July 5

Replacing The Backup Camera Monitor On My Class A Motorhome


It started first when we were out west in the desert heat.

Sometimes I like to keep my backup camera monitor on so that I can keep a passing eye on my Honda CR-V being towed back there while driving. Without the monitor, I can't even tell if I have a vehicle back there. And....well, is it still back there or did it fall off? šŸ˜‰

Anyway, I just like to know what's happening around my rig - and that includes being able to see out the back.

But, this time I was traveling and my screen started flickering. REALLY badly.

It'd start off light, but then over time it would get so bad that I couldn't see anything.

The only solution would be to turn it off and let it sit for awhile. Then later turn it back on and it would be OK for a little while. But, in time, it would repeat the whole thing.

I ended up just adapting. I would keep it off and only turn it on periodically to check on the car back there. And, of course, when I'm in reverse gear backing into a campsite, the monitor turns on automatically.

The monitor got worse, though. Now the screen looks bleached even when it is working. The image is faded and has a white haze over the whole thing.

Clearly... the original backup monitor in my motorhome is failing and needs to be replaced.

The original backup monitor is made by Voyager. It is a Voyager VOM-78. It is an old monochrome 7" monitor that uses a CRT (like an old-school computer monitor or TV).

They don't make the VOM-78 anymore. All the new monitors are now using LCD technology.

So, the questions are:

  • What monitor can I use that will fit in roughly the same space as the original VOM-78 and look good in my RV's dashboard?
  • Will the cables for my old equipment work with new equipment?

There are quite a few wireless and portable systems out there, but I wanted something that would go right into the dashboard as a direct replacement.

Plus, I figure if I stick with Voyager, I'd have an easier time with compatibility with the cables and the rear camera. These things tend to be rather proprietary.

My search quickly led me to RVCams.com

Tim at RVCams has a nice selection of backup camera systems. Not only that, he has done most of the work to ensure compatibility with older systems. He makes it really easy to find compatible, direct replacements for your rear backup monitors on older motorhomes like mine.

Plus, aside from camera and monitors, he sells cables and adapters to make most any system work.

At one point, I considered an off-brand monitor that I had found on ETrailer. I didn't pull the trigger on it and eventually they removed it from their site. Plus, I'm sure I would have had to probably deal with RVCams anyway in order to find the right adapter to make that off-brand monitor work with my Voyager camera.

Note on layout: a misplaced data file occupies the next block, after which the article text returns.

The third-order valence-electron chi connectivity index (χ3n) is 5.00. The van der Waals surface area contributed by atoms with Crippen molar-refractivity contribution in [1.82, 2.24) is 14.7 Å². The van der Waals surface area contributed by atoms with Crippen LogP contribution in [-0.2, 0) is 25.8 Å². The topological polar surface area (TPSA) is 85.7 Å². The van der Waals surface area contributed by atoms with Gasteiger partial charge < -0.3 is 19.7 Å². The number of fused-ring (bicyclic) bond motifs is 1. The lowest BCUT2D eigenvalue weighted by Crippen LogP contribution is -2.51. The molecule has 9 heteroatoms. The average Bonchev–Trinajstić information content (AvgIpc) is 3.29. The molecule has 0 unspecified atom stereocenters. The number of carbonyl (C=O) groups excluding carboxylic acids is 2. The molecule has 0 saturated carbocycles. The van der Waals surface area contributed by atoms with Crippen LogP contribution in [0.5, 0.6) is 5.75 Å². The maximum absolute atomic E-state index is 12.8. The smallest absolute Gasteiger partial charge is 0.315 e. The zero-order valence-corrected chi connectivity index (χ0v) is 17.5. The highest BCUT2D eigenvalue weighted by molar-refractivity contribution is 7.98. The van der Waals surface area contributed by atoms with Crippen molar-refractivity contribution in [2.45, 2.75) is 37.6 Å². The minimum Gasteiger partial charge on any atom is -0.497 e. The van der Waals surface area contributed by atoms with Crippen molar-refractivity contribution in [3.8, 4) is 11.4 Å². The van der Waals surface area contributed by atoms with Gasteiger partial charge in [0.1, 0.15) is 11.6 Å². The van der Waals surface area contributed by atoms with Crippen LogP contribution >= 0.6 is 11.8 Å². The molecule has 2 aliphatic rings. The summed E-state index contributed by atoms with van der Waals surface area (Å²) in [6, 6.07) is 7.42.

So, I decided to simply buy the whole kit from RVCams. Tim sells a plug-and-play replacement: Kit to Install 7" Voyager LCD in Place of VOM78, VOM7SN, AOM70, and AOM78.

I ordered it on Sunday and had the kit in my hand by Wednesday morning.

Installation Of The Voyager Monitor Replacement

One thing that is definitely convenient about buying from RVCams is that it is indeed a direct replacement. He even includes the adapters needed.

So, the actual installation (as you see in the video) was super simple.

  1. Remove the screws holding in your dash panel where the monitor is mounted.
  2. Once the panel is removed, unscrew the monitor from the bracket mount. Unplug the camera input(s) and power from the old monitor and then totally remove the monitor.
  3. Using the included wiring harness, plug in the power and camera inputs to one end. It is plug-and-play. 
  4. Then plug in the other end of the cable directly into the new LED backup monitor.
  5. Optionally test the new monitor to make sure it all works. I did.
  6. Screw the new mounting bracket into the back of the LED monitor.
  7. Install the sunshade (if you want) onto the new backup monitor.
  8. Mount the new bracket (with monitor) onto the dash panel such that the new monitor appears properly out the hole.
  9. Stuff the wiring harness into the dashboard and then re-mount the dash panel.

Easy peasy.

One thing to note is that my old system was entirely monochrome. This new LED is color, however it still displaying monochrome because the camera on the back up my rig is still monochrome. If I ever decide to go full-color, I'd need to replace that camera.

This monitor also has cables on the harness to support 2 additional camera. My rig only has 1 camera, so I just don't use them. But, I guess I have room for expandability if I ever decided to do that.

All in all, an easy upgrade. Actually... more of a repair, since my original VOM78 was definitely on it's last legs.


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  • I’m so happy to see this post! I’m going to talk to them for guidance on mine since I have no idea what’s not working and might end up needing a complete system. I had no clue how to begin until I read your post so thanks so much šŸ˜Š

  • That dash seems to be a duplicate of my 2002 36 Vacationer. The only difference is mine has a Sony Monitor. I was wondering if you later changed the camera and if so was it equally as easy.

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